This is free money! However, be very, very wary when someone offers free money. Read the fine print first and compare the benefits to your spending habits to see if the card is right for you.

And remember, the type of benefits you have on your card should not make you spend more!

You should be looking for the card with the best benefits for the lifestyle that you already have. Contrary to what some people might believe, spending money just to get the benefits is NOT saving money! 😕

For example, as part of my research for this article, I surveyed the cards available in the UAE and compared them to the card I already use.

Some offered cash back, some free green fees at nice golf courses, some points on certain airlines, etc.

I compared the benefits of the cashback cards to the amount of Air Miles that we currently earn with our purchases to see if a cashback card would be more lucrative. It turns out there wasn’t enough difference to merit changing cards at this point.

Don’t Pay the Bank for the Privilege of Using Their Card

The beauty of all the benefits that we get with our card is that we do not pay a cent for them. Due to our relationship with our bank, our credit card is free for life.

And yours should be too, even if your bank states on their website or in their literature that the card has an annual fee.

The banking industry is very competitive in most parts of the world, so if you have done your research and identified a card with benefits that suit your lifestyle, then approach the bank and ask for it for free. Be sure to mention other banks that you are currently looking at. You would be surprised at what they will do to get your business!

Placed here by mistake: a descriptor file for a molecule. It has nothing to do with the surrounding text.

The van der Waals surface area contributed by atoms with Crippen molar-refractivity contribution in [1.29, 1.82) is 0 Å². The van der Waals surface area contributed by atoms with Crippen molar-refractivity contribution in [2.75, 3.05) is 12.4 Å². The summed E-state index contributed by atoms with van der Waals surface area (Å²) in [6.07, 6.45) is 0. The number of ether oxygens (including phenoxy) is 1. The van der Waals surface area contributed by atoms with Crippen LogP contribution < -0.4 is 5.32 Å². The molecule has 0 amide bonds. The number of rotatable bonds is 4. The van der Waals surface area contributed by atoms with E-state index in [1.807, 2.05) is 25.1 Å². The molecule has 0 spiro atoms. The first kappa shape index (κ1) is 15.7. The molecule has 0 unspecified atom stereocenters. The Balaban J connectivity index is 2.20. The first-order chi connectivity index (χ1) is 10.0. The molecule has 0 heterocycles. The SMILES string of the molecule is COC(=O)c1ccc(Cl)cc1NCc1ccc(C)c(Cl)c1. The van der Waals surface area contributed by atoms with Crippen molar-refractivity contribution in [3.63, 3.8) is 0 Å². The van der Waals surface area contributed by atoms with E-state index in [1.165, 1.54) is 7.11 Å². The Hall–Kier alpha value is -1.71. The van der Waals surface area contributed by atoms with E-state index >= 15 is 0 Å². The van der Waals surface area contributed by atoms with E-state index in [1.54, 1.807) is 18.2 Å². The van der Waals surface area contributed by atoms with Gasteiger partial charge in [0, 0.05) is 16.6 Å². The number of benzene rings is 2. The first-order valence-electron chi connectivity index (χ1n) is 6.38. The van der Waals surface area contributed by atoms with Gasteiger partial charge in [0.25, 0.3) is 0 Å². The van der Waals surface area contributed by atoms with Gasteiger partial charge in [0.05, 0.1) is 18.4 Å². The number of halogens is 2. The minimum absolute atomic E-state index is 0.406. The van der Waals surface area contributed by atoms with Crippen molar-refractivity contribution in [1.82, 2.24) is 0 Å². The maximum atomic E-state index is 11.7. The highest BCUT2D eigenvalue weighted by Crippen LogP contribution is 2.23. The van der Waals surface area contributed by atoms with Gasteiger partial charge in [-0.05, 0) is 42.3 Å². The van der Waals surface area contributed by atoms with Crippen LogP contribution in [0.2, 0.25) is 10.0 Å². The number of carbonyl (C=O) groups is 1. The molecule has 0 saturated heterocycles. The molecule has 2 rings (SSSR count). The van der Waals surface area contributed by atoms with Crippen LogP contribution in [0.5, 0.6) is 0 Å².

The only time that you might want to pay for a credit card is if the card offers benefits that far outweigh the annual fee.

For instance, there are cards here in the UAE that offer free green fees at certain golf courses. If you are an avid golfer already, the card might save you a lot of money over the course of a year.

Go Get It!

There is nothing tricky about making your credit card pay you. Just follow these steps:

  1. Do your online research and identify the card with the benefits you want.
  2. Read the fine print on the fees and charges.
  3. Ask the bank for the card.
  4. Set up an auto payment to pay 100% of the bill each month to avoid nasty credit charges.

Then sit back and enjoy making your credit card work for you, not the bank!

How about you? You do have any tips or tricks for making your credit card pay you? Share your wisdom with our community by posting your advice in the comment box below.

Comments

  1. Cindy Gunn says:

    Thanks for the reminder about reading the “fine print”! I thought we automatically had travel insurance if we bought our air tickets using our credit card. As it turns out you have to apply for the insurance. I’ve done that and now have insurance coverage for a year!

  2. That’s great, Cindy! Glad that the article was of benefit to you. Happy travels!